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Bone Marrow Transplant. 2018 Dec 7. doi: 10.1038/s41409-018-0340-0. [Epub ahead of print]

Ocular graft-versus-host disease after hematopoietic cell transplantation: Expert review from the Late Effects and Quality of Life Working Committee of the CIBMTR and Transplant Complications Working Party of the EBMT.

Author information

1
Department of Hematopoietic Stem Cell Transplantation, National Cancer Center Hospital, Tokyo, Japan. yinamoto@ncc.go.jp.
2
Department of Ophthalmology, Hospital Universitario Puerta de Hierro, Madrid, Spain.
3
Department of Ophthalmology, Keio University School of Medicine, Tokyo, Japan.
4
Department of Ophthalmology, University of Campinas, Campinas, Brazil.
5
Department of Ophthalmology, San Raffaele Hospital, Vita-Salute San Raffaele University, Milan, Italy.
6
Department of Medicine, University of Illinois at Chicago, Chicago, IL, USA.
7
Bone Marrow Transplantation Unit, Department of Internal Medicine I, Medical University of Vienna, Vienna, Austria.
8
Department of Hematology/Oncology, Johns Hopkins All Children's Hospital, St., Petersburg, FL, USA.
9
Shands HealthCare and University of Florida, Gainesville, FL, USA.
10
H. Lee Moffitt Cancer Center Cleveland, Cleveland, OH, USA.
11
Hackensack University Medical Center, Washington, DC, USA.
12
University Hospital of Leuven, Leuven, Belgium.
13
Division of Stem Cell Transplantation and Regenerative Medicine, Lucille Packard Children's Hospital, Stanford School of Medicine, Palo Alto, CA, USA.
14
Unit of Hematology and Bone Marrow Transplantation, IRCCS San Raffaele Scientific Institute, Milano, Italy.
15
Simon Cancer Center, Indiana University, Indianapolis, IN, USA.
16
Department of Hematology Oncology and Bone Marrow Transplantation, The Children's Mercy Hospitals and Clinics, Kansas City, MO, USA.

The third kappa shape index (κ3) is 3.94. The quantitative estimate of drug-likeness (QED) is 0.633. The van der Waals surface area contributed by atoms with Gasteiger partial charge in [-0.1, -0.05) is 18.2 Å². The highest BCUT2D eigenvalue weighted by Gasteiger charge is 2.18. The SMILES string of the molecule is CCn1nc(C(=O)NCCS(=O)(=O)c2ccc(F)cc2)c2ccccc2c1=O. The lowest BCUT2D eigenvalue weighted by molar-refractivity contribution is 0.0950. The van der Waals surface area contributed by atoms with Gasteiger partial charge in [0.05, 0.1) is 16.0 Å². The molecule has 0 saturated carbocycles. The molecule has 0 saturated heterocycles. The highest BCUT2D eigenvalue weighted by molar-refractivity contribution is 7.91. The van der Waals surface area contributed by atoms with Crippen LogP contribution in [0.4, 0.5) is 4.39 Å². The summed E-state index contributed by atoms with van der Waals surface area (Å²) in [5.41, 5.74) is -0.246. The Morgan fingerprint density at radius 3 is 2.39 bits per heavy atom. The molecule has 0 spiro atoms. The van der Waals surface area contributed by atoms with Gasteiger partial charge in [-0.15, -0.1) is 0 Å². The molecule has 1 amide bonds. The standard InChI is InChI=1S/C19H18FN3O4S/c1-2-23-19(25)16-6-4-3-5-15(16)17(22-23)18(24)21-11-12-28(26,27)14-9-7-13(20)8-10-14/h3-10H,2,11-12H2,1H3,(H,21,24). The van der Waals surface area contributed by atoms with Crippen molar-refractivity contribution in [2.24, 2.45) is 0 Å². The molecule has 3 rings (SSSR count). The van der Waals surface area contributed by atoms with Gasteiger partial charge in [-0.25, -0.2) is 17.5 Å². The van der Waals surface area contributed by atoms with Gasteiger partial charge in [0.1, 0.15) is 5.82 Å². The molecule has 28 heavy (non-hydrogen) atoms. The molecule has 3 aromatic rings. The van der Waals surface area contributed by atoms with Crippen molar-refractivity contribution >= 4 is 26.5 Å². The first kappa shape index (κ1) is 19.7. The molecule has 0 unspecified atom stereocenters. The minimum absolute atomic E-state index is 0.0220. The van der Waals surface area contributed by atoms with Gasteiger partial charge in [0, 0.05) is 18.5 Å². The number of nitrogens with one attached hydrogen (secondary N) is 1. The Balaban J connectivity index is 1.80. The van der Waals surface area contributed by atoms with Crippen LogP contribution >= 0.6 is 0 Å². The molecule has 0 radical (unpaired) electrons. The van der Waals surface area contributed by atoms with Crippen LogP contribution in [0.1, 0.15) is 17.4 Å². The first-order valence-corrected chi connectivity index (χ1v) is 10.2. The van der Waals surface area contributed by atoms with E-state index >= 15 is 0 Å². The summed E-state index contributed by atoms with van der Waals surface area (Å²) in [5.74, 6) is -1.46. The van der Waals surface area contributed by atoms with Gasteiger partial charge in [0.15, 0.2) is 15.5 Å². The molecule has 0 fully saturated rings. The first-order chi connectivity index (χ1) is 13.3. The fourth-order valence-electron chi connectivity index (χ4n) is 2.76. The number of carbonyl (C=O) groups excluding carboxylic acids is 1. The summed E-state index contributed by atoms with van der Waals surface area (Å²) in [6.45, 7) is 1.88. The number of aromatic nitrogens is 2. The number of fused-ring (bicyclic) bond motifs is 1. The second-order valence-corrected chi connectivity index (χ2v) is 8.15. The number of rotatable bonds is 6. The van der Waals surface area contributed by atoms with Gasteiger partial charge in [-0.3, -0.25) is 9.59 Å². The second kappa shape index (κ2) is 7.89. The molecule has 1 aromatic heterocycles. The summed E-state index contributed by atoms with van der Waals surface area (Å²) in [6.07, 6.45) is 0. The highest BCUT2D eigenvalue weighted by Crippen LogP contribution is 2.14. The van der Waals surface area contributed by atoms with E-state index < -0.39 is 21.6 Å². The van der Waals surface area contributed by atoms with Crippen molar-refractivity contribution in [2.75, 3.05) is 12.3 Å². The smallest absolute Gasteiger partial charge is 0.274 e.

17
Department of Pediatrics, The Hospital for Sick Children, University of Toronto, Toronto, ON, Canada.
18
CIBMTR (Center for International Blood and Marrow Transplant Research), Department of Medicine, Medical College of Wisconsin, Milwaukee, WI, USA.
19
Vanderbilt University Medical Center, Nashville, TN, USA.
20
Blood and Marrow Transplant Program, Massachusetts General Hospital, Boston, MA, USA.
21
Department of Clinical Neuroscience, Karolinska Institutet, St. Erik Eye Hospital, Stockholm, Sweden.
22
Utah Blood and Marrow Transplant Program Huntsman Cancer Institute, University of Utah, Salt Lake City, UT, USA.
23
Rush University Medical Center, Chicago, IL, USA.
24
Department of Internal Medicine, Division of Haematology and Oncology, Charité University Medicine, Campus Rudolf Virchow, Berlin, Germany.
25
Lousiana State University Children's Hospital, New Orleans, LA, USA.
26
Cincinnati Children's Hospital Medical Center, Cincinnati, OH, USA.
27
Inselspital, Universitatsspital Bern, Bern, Switzerland.
28
Blood and Marrow Transplantation Program, Division of Hematology/Oncology, Department of Medicine, Greenebaum Cancer Center, University of Maryland, Baltimore, MD, USA.
29
Experimental Transplantation and Immunology Branch, National Cancer Institute, National Institutes of Health, Bethesda, MD, USA.
30
Medical University of Warsaw, Warsaw, Poland.
31
Hematology Branch, Sarah Cannon BMT Program, Nashville, TN, USA.
32
University Hospital Puerta de Hierro, Madrid, Spain.
33
Division of Hematology/Oncology, Department of Medicine, Vanderbilt University Medical Center, Nashville, TN, USA.
34
Clinical Research Division, Fred Hutchinson Cancer Research Center, Seattle, WA, USA.
35
Department of Ophthalmology, University Clinical Hospital Zagreb, Zagreb, Croatia.

Abstract

Ocular graft-versus-host disease (GVHD) occurs in more than half of patients who develop chronic GVHD after allogeneic hematopoietic cell transplantation (HCT), causing prolonged morbidity, which affects activities of daily living and quality of life. Here we provide an expert review of ocular GVHD in a collaboration between transplant physicians and ophthalmologists through the Late Effects and Quality of Life Working Committee of the Center for International Blood and Marrow Transplant Research and the Transplant Complications Working Party of the European Society of Blood and Marrow Transplantation. Recent updates in ocular GVHD, regarding pathophysiology, preclinical models, risk factors, prevention, screening, diagnosis, response criteria, evaluation measures, and treatment are discussed in this review. Ocular GVHD has at least three biological processes: lacrimal gland dysfunction, meibomian gland dysfunction, and corneoconjunctival inflammation. Preclinical models have found several novel pathogenic mechanisms, including renin angiotensin system and endoplasmic reticulum stress signaling that can be targeted by therapeutic agents. Many studies have identified reliable tests for establishing diagnosis and response assessment of ocular GVHD. Efficacy of systemic and topical treatment for ocular GVHD is summarized. It is important for all health professionals taking care of HCT recipients to have adequate knowledge of ocular GVHD for optimal care.

PMID:
30531954
DOI:
10.1038/s41409-018-0340-0

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